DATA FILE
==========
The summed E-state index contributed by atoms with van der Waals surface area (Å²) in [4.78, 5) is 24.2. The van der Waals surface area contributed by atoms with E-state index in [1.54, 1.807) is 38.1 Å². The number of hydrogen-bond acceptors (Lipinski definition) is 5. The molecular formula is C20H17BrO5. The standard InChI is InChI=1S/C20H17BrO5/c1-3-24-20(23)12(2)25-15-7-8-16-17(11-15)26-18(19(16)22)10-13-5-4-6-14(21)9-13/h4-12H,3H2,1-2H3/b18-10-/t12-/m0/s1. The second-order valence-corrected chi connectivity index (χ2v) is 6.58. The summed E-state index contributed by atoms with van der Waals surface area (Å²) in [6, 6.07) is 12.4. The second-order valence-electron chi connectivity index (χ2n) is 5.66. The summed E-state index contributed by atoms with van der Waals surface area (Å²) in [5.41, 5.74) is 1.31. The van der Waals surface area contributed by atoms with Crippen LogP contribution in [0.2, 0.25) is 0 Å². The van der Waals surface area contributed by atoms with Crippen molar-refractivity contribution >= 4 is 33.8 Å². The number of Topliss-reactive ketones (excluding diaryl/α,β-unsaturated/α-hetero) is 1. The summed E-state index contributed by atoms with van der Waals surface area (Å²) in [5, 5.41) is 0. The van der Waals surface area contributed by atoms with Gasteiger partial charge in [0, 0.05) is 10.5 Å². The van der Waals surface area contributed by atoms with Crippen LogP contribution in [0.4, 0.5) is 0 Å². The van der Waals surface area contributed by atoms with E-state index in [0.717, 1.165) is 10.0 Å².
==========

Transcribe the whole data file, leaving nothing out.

The summed E-state index contributed by atoms with van der Waals surface area (Å²) in [4.78, 5) is 24.2. The van der Waals surface area contributed by atoms with E-state index in [1.54, 1.807) is 38.1 Å². The number of hydrogen-bond acceptors (Lipinski definition) is 5. The molecular formula is C20H17BrO5. The standard InChI is InChI=1S/C20H17BrO5/c1-3-24-20(23)12(2)25-15-7-8-16-17(11-15)26-18(19(16)22)10-13-5-4-6-14(21)9-13/h4-12H,3H2,1-2H3/b18-10-/t12-/m0/s1. The second-order valence-corrected chi connectivity index (χ2v) is 6.58. The summed E-state index contributed by atoms with van der Waals surface area (Å²) in [6, 6.07) is 12.4. The second-order valence-electron chi connectivity index (χ2n) is 5.66. The summed E-state index contributed by atoms with van der Waals surface area (Å²) in [5.41, 5.74) is 1.31. The van der Waals surface area contributed by atoms with Crippen LogP contribution in [0.2, 0.25) is 0 Å². The van der Waals surface area contributed by atoms with Crippen molar-refractivity contribution >= 4 is 33.8 Å². The number of Topliss-reactive ketones (excluding diaryl/α,β-unsaturated/α-hetero) is 1. The summed E-state index contributed by atoms with van der Waals surface area (Å²) in [5, 5.41) is 0. The van der Waals surface area contributed by atoms with Gasteiger partial charge in [0, 0.05) is 10.5 Å². The van der Waals surface area contributed by atoms with Crippen LogP contribution in [0.4, 0.5) is 0 Å². The van der Waals surface area contributed by atoms with E-state index in [0.717, 1.165) is 10.0 Å².